September 18, 2014

Madeline, the classic children’s book character created by Ludwig Bemelmans, turns 75

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A preliminary sketch by Ludwig Bemelmans for Madeline and the Bad Hat, which was estimated to sell for between 10 and 15 thousand dollars by Sotheby's.

A preliminary sketch by Ludwig Bemelmans for Madeline and the Bad Hat, which was estimated to sell for between 10 and 15 thousand dollars by Sotheby’s.

In a house in Paris that was covered with vines, lived twelve little girls in two straight lines…

Madeline, the beloved children’s book character created by author and illustrator Ludwig Bemelmans and first published in 1939, turns 75 years old this year.  The New York Historical Society is celebrating with an exhibit featuring original drawings, paintings, and sketches in honor of the anniversary.

While Madeleine’s adventures take place in Paris, the books’ author lived in New York after emigrating from Germany as a child, and worked at the Ritz Carlton for more than 15 years. Bemelmans  started writing the original Madeline book  in Pete’s Tavern in Grammercy Park. According to the Wall Street Journal, he was inspired to write the story after being encouraged by Viking editor May Massee who admired his paintings. In his telling of the story, Bemelmans writes of her influence on him and how he found time to write:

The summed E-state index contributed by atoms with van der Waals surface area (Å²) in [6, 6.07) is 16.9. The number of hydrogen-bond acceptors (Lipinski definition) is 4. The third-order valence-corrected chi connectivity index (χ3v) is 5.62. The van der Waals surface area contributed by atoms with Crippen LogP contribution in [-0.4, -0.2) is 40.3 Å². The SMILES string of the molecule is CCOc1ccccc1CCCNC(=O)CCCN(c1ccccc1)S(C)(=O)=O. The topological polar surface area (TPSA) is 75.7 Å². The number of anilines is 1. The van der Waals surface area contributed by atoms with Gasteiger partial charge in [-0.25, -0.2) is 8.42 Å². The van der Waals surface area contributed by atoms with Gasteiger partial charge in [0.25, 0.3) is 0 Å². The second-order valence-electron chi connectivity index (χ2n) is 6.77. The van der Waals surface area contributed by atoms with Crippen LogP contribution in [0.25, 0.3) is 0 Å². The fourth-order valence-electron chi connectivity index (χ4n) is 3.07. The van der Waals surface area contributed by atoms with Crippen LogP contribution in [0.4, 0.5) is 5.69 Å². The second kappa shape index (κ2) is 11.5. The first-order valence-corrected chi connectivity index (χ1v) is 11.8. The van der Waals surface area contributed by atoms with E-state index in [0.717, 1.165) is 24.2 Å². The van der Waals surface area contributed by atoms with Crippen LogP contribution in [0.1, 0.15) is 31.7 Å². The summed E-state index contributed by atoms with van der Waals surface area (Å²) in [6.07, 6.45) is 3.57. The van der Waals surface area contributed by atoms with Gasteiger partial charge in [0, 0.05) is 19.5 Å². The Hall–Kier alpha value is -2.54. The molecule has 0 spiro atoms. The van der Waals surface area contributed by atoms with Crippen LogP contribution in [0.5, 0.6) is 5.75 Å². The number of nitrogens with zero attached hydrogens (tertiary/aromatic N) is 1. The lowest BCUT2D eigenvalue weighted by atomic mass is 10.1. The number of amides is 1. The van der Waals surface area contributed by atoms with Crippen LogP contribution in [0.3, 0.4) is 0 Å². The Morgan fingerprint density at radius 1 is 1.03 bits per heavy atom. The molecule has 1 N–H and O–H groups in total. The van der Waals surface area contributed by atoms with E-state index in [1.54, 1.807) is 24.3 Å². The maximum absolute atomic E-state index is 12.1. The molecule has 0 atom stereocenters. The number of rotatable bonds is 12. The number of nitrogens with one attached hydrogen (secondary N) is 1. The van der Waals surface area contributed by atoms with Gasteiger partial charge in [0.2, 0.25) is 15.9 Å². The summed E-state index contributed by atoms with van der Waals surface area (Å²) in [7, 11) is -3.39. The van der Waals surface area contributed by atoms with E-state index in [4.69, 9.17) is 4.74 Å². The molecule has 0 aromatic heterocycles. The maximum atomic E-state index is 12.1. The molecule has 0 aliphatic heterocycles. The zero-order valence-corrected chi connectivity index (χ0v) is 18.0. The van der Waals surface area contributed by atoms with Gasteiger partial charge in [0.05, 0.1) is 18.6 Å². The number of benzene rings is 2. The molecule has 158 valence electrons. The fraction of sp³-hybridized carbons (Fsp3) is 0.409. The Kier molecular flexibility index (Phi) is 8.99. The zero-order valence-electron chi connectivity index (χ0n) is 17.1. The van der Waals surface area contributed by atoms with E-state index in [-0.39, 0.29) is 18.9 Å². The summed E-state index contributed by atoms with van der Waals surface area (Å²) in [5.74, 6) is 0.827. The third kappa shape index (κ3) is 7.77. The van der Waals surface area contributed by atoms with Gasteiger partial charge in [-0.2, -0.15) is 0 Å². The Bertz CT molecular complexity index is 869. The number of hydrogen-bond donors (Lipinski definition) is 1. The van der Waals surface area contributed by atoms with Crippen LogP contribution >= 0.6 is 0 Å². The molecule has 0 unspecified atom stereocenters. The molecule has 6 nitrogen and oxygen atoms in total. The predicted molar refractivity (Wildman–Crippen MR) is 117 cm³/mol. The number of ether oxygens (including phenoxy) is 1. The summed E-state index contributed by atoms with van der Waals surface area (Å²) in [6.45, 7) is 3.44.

About seven years ago a typographer brought Miss Massee to my house for dinner. It was a dreary building of six rooms in a noisy neighborhood. The windows of my living room looked out at a cobweb of telegraph wires, a water tank, and a Claude Neon sign that flashed “Two Pants Suits at $15.00.” To hide this mise en scène, and because I was homesick for my mountains, I had painted outside of my windows a field with blue gentians, the foothills around Innsbruck, and a peasant house with a Forester sitting in front of it, on his lap a wire-haired dachshund, and a long pipe dividing his white beard. “You must write children’s books,” decided Miss Massee.

And with her help I started to write. I bought a typewriter; he became my enemy, and after walking around him for days I locked him up. I waited for “the good hour,” when the little silver bell rings inside, when writing seems effortless and right. These good hours come between long stretches of time, and they arrive unannounced, in a street car, in the bathtub, in bed, in the corner of a cheap restaurant.

May Massee, the editor of the Madeline books by Ludwig Bemelmans.

May Massee, the editor of the Madeline books by Ludwig Bemelmans.

Bemelmans was injured in a bicycle accident and ending up in the hospital next to a girl who saw a crack in the ceiling that looks like a rabbit — just like Madeline does when she goes to get her appendix out.

Penguin estimates 14 million copies of the Madeline series have been sold world-wide.

Claire Kelley is a the former Director of Library and Academic Marketing.

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